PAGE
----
It is a process, because Finnish rye bread is a sourdough bread. That means I can't just dump a bunch of ingredients into our bread machine and have a fresh loaf a few hours later. First I had to prepare a sourdough starter, which involves putting a flour-milk mixture in a warm place, and letting it sit for a couple of days. Once the sourdough starter is nice and ripe (you can tell it's ready when it's full of bubbles and starts to smell a certain way), then you can prepare the dough.

The rest of the dough consists basically of rye flour, salt, yeast and potato water -- nothing really too special. The secret ingredient is the sourdough. Without that, Finnish rye bread won't be Finnish rye bread. It simply won't have the savory flavor that Finns crave -- and that this Finnish American craves! But in order to do its work, the sourdough takes more time. You start the dough by mixing the sourdough starter into potato water, adding another cup of rye flour, and then letting that mixture sour for another day or two! Only then will you finally have a preparation that is ready for the additional flour, salt, and yeast that will complete the dough.

Once the souring process is finally done and the dough has been mixed, there's still several more hours of work to do... Letting the yeast rise, then punching it down, letting it rise again, then punching it down again. The repeated rising and kneading, rising and kneading, and rising again is what gives the bread the second quality that makes Finnish rye bread distinctive and delicious: it's softness.

I was describing the process to my friends Reuben and Melanie on the way home from Church yesterday, and they both laughed. "That's a lot of work to make some bread!" said Reuben. Yes, it is. But it's really good bread!

This has been more than an exercise in culinary nostalgia for me, though it's been fun to have my Finnish cousins cheering me on on Facebook! The thing that might sound a bit strange is that this has also been a profoundly spiritual exercise for me.

Of course, making this kind of bread has taught me the value of patience. No amount of will or desire (hunger for tangy, soft rye bread!) could change the fact that this kind of bread can only be made by waiting the requisite amount of time (3-4 days for this batch!) There's nothing I could do to make the fermentation process go any faster. Certainly, I could create the conditions for the fermentation process to happen (mix the ingredients, and then place them in a safe, warm place), but after that, the only thing to do was to allow nature to take over and wait. Were I to grow impatient and end the process too early, the result would be failure.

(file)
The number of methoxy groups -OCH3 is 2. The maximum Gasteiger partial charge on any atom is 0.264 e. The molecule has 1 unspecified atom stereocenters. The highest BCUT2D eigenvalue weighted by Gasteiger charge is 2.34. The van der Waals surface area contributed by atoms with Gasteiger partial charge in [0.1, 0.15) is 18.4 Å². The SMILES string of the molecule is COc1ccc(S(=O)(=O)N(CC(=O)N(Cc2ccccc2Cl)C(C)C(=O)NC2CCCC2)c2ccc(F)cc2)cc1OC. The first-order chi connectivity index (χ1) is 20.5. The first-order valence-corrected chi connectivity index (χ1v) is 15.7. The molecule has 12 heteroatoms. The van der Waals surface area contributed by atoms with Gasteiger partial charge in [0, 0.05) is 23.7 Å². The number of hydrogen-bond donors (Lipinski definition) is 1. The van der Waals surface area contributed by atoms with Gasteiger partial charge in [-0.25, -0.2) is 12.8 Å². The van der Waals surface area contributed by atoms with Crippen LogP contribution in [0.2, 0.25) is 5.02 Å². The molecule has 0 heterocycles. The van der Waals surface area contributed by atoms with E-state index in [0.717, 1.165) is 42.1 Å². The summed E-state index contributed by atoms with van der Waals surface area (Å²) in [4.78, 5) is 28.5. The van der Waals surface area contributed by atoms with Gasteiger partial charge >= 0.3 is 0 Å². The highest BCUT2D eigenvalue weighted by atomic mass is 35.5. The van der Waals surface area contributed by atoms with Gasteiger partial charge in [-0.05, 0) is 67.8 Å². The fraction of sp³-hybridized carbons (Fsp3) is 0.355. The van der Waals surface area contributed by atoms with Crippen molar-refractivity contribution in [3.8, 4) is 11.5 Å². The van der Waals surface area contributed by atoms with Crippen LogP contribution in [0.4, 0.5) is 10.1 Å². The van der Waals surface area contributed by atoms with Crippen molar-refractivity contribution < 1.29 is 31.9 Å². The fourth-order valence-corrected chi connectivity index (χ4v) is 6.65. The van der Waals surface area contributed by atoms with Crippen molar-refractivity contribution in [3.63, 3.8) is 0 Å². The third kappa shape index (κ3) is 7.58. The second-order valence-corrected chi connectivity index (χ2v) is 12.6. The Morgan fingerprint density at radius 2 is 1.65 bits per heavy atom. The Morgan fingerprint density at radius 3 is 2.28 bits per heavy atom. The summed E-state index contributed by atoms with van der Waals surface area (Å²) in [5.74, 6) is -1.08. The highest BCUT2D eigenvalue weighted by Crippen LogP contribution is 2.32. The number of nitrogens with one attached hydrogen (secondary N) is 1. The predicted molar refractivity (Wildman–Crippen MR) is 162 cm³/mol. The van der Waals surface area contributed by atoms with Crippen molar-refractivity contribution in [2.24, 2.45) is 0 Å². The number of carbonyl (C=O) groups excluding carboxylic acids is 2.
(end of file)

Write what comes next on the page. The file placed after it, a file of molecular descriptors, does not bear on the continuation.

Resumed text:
It's the same with us. The Lord mixes the ingredients and then puts them in a warm, safe place -- in our hearts. And sometimes there's nothing to do but to wait. To let those ingredients do what they do over time. It's the waiting process that permits important transformations to take place, that allows us to become what God intends for us to become. There's just no substitute for patience.

The recipe book I've been following told me that I would know the sourdough starter was ready by the "pleasantly sour odor." It is indeed hard to describe the happiness I felt when, at the end of the second day of waiting, I sniffed the starter and immediately recognized the scent. It smelled like sourdough bread! I was ecstatic. But I recognized something else about the scent. It was also the scent I've smelled on occasion just before dumping out the contents of a milk carton that's been sitting too long in our refrigerator. And then it struck me. Normally, if I smelled this smell, I would consider food to be rotten, bad, only worthy to be tossed into the trash or poured down the drain of the kitchen sink. Instead, now, I treasured that smell! I loved it! It made me extremely happy! And what made the difference in emotion? Certainly not the actual physical fermentation process. This food had transformed in exactly the same way as other food I had previously considered "bad." The difference in emotional response came from the realization that the fermentation process could have a purpose, that it could be used to produce bread with a unique and delicious savor that could not be produced any other way.